My wife Jane (now a Nadaraja as well) is a big reader so, perhaps in an effort to also learn more about her new homeland, she picked up Island Of A Thousand Mirrors by Nayomi Munaweera. It’s a story of romance and tragedy, set against the background of Sri Lanka’s bloody civil war (and one of the main reasons my parents moved to America in the early 70s). Go figure, one of the main characters is called Nishan.
My own full name is Nishan Ian Nadaraja, but ever since 5th grade, most people have just called me Nish. My Dad (who I interviewed for Nissue #19) and my Mom (interview forthcoming!) were born in Sri Lanka, and while I have grown up in a mostly Western world, at some point your heritage catches up to you.
I could not resist the coincidence and similarity to my own family’s narrative so I wrote to Nayomi, who, like any good Sri Lankan, wrote back. And almost to prove how small the world really is, she responded to my questions, not from Wijaya Beach but from Oakland, CA, where she lives barely an hour from me.
Nish: What is your idea of perfect happiness?
Nayomi: Being in warm ocean water- anywhere in the world, I’m thinking particularly of the south coast of Sri Lanka where my ancestors are from but also waters in the Caribbean, Mexico, Belize, etc. Anywhere where I can swim and snorkel. A night snorkel to look at octopi hunting -- they are night predators -- is my idea of paradise. They are alien creatures, to see them slink across the ocean floor, changing colors is revelatory. The warm ocean feels like my truest home, it is where I am most truly in my body and alive.
Nish: What was your worst job ever?
Nayomi: Being the private tutor to a billionaire’s daughters in a mansion in the Bay Area. It paid really well. Though many pairs of the mother’s shoes (I taught in a room that was adjacent to her giant closet) often cost more than what they paid me monthly.
Also writing, when it’s going badly, and the self-doubt and self-loathing which are a normal part of the occupational hazards of being a writer really kick your soul in.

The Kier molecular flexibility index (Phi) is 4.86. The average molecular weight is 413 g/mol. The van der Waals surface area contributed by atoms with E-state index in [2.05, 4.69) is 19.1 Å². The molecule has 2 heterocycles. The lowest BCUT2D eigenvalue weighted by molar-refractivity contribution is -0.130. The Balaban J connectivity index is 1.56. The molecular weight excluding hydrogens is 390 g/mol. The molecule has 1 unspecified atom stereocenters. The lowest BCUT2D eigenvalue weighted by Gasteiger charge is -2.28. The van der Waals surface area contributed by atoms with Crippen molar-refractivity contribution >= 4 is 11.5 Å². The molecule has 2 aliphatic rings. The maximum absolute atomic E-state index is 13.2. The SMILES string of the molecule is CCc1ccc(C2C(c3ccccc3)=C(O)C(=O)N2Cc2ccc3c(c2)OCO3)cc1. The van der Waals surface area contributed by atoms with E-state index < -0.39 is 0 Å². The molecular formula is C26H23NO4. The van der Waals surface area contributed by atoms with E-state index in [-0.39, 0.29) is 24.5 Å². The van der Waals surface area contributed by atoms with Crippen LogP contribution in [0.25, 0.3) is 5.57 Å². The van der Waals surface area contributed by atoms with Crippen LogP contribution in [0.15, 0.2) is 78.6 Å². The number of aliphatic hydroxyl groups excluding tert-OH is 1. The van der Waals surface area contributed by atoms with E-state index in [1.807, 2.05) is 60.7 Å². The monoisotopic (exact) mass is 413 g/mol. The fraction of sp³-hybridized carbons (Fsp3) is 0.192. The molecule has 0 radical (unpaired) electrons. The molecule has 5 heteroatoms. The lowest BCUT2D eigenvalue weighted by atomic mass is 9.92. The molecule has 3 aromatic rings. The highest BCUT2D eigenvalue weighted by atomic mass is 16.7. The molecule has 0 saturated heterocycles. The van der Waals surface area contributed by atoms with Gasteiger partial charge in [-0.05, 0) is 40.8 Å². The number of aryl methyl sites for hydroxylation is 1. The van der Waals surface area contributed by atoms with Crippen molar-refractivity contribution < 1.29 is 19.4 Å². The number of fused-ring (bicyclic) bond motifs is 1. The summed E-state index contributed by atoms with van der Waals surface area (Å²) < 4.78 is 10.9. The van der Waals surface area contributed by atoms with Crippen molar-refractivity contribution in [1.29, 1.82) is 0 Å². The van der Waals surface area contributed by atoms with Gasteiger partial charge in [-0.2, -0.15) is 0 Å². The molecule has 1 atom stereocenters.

Nish: What was your first job ever?
Nayomi: Gift wrapping counter at Macy’s during Christmas season in high school. Lots of angry customers, lost presents, a cacophony of gift wrap, a mayhem of ribbon, a miasma of tape, and over it all the true hellscape of endless Christmas carols. Lousy pay too, obviously.
Nish: What was your best job ever?
Nayomi: Writing when it’s going well. When the words are coming and the connections are happening and it feels like you actually know what you’re doing, even though this is an absolutely mysterious activity and no writer can actually tell you what we are really doing. That feeling -- there is no other paradise. (Except obviously the night ocean when the octopi are out hunting).
Nish: What is the trait you most deplore in yourself?
Nayomi: Selfishness, jealousy --when they show up, they can really shrink the heart. Forgetting kindness. Forgetting my own deep truth and getting small, contracted, mean because I’ve forgotten that there really is enough for everyone. Forgetting to try and walk as softly upon the earth as possible. Forgetting that I constantly need to be doing healing work on myself so that I don’t spread the kind of trauma humans are prone to spreading to each other and to the others on the planet.
Nish: What is the trait you most deplore in others?